Poetry from A. Anupama
I said, All boredom ends when you are dead.
Go ahead, worry the stones off the sill, walk the ridge and
push pillars down with a long stick. A century of rain can
wear away the words at the bottom of each monument.
You noticed, yes, you did, that the punch-lines are missing.
But you might get taller than the monuments
commemorating miles, words. Are you bored yet?
Dig the old fortresses out, excavate carefully around the walls
and broken pottery for the spear-points and coins in your mind.
You ask, and I could say it was the rain that buried it.
But the oaks have dropped more acorns here than I
could ever collect, measure, and estimate across time.
Pocket an acorn cap, and we could ascertain its volume,
the level of boredom increasing to a quantifiable level,
which we could decant into casks called memory.
Don’t worry, it sweetens into whiskey before you die.
You make your face at it now: both whiskey and death,
bitter thoughts. But I mean the feeling, not the taste.
And why do I even tell you, when I could ask
is your work done well? Well, it is never done
while you live, my son.
Instructions for my sister
Our ship is rowing
upon the surface of the moon
lying in the waters,
and that which catches our oars
must be the laurel growing in the moon.
—from The Tosa Diary by Ki no Tsurayuki, transl. Earl Miner
Calmly put your oars on the table.
Walk to the right side of the stage.
Steps live in memory forever
especially the beloved’s steps across the stage.
Arguments with time must end in time.
Even the black dog chasing
dawn says so.
Walk back to the dressing rooms with me?
We’d hear the roof laughing at rain again.
She does not speak across
the monsoon mud.
Early in the morning,
it’s only goats running to the market.
Phonemes show no reflective faces.
The sick day
next to the slow cooker
next to the kitchen scale
next to the wall
where she opened a page of those yellow submarine post-its
and placed one square on her chest:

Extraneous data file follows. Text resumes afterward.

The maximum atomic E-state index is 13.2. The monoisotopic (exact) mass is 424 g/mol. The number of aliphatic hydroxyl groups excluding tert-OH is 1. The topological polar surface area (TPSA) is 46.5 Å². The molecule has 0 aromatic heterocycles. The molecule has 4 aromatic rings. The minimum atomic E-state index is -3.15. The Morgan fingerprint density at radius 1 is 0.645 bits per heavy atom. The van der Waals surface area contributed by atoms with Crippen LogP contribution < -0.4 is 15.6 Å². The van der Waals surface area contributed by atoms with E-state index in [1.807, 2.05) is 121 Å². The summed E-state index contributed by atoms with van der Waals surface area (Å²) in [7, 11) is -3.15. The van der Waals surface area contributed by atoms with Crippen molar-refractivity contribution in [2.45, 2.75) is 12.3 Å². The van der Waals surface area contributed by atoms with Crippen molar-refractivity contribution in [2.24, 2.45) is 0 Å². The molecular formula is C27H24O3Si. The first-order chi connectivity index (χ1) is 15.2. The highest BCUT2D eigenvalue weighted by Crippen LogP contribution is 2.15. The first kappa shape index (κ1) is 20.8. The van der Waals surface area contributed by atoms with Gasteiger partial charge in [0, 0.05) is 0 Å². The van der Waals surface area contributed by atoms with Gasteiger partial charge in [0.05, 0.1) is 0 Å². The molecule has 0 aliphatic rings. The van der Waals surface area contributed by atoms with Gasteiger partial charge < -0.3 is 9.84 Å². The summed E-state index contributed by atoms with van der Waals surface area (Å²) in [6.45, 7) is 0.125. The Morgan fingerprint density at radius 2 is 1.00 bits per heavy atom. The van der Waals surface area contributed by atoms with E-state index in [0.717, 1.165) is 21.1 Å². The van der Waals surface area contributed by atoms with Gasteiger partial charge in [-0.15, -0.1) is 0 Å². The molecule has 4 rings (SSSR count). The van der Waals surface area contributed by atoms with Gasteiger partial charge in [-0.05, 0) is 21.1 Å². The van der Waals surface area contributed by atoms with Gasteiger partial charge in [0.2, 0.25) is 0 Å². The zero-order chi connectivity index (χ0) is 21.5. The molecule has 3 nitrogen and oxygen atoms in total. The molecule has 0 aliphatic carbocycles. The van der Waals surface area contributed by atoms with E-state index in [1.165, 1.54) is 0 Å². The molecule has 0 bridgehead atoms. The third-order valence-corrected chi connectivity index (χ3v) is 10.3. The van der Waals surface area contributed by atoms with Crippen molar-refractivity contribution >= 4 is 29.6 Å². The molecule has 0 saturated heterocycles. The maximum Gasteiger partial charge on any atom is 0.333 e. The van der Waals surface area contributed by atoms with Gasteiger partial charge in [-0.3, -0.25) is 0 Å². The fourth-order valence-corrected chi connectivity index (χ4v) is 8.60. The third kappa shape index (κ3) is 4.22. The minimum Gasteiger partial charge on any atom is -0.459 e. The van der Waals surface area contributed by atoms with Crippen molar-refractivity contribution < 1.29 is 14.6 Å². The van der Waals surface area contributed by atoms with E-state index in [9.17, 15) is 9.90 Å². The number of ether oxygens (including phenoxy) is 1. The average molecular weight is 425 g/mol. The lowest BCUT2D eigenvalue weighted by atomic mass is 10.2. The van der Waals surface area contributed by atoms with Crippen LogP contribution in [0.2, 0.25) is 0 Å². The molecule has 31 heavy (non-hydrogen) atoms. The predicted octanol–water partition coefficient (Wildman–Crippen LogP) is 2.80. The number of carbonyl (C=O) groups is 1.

this is the where the sun should wrap an extra-long ace bandage, she wrote
then put the crayon back.
Spoons, keyrings, paperclips, and medicine thimbles shivered
when she slammed the drawer shut and that rainbow skittered across her back
as she turned away
broken crystal beaming like oyster shells on the sill
Putting the ice pack back
to chill again in the freezer door is the chore
for the eight-year-old while her teen brother experiments with the griddle temperature
against a stack of grilled cheese.
The floor gets slippery near the dog’s water bowl, but luckily
we know these habits.
We love them.
Yes, it is a moon
even in the sky while you
walk to school up the big
hill. Someone is saying
a morning affirmation in the
white house with mansard roof
while fog burns dawn a little bit louder.
She’s drawn an Abbey Road for herself to cross with her friends:
Dream, Stubbornness, and Milk.
After she tears it out of
her notebook and pins it
on the corkboard, she
notices her earring
next to her foot, next to
the rough yellow curb she’d pressed on
in spite of her second thoughts.
Claymation skills preferred
they wrote on the Au Pair advertisement, and then laughed
like Suite Judy Blue Eyes.
One took the sour gummies and the tub of sugary ginger up to her.
She may have noticed, even
as lost in the sound rebound,
the laughter ricochet, the carom
of the sum of love.
A. Anupama is a poet, critic, essayist, and translator whose work has appeared in Drunken Boat, Waxwing, Fourteen Hills, CutBank, Numéro Cinq, and elsewhere. She is an adjunct professor at Ramapo College, director of River River Writers Circle (RiverRiver.org), and creative writing instructor for kids and teens at Writopia Lab. A graduate of Vermont College of Fine Arts and Northwestern University, her recent honors include a Pushcart Prize nomination and a fellowship at the Center for Book Arts in NYC. Anupama lives with her family in Nyack, New York. More about her work at Seranam.com.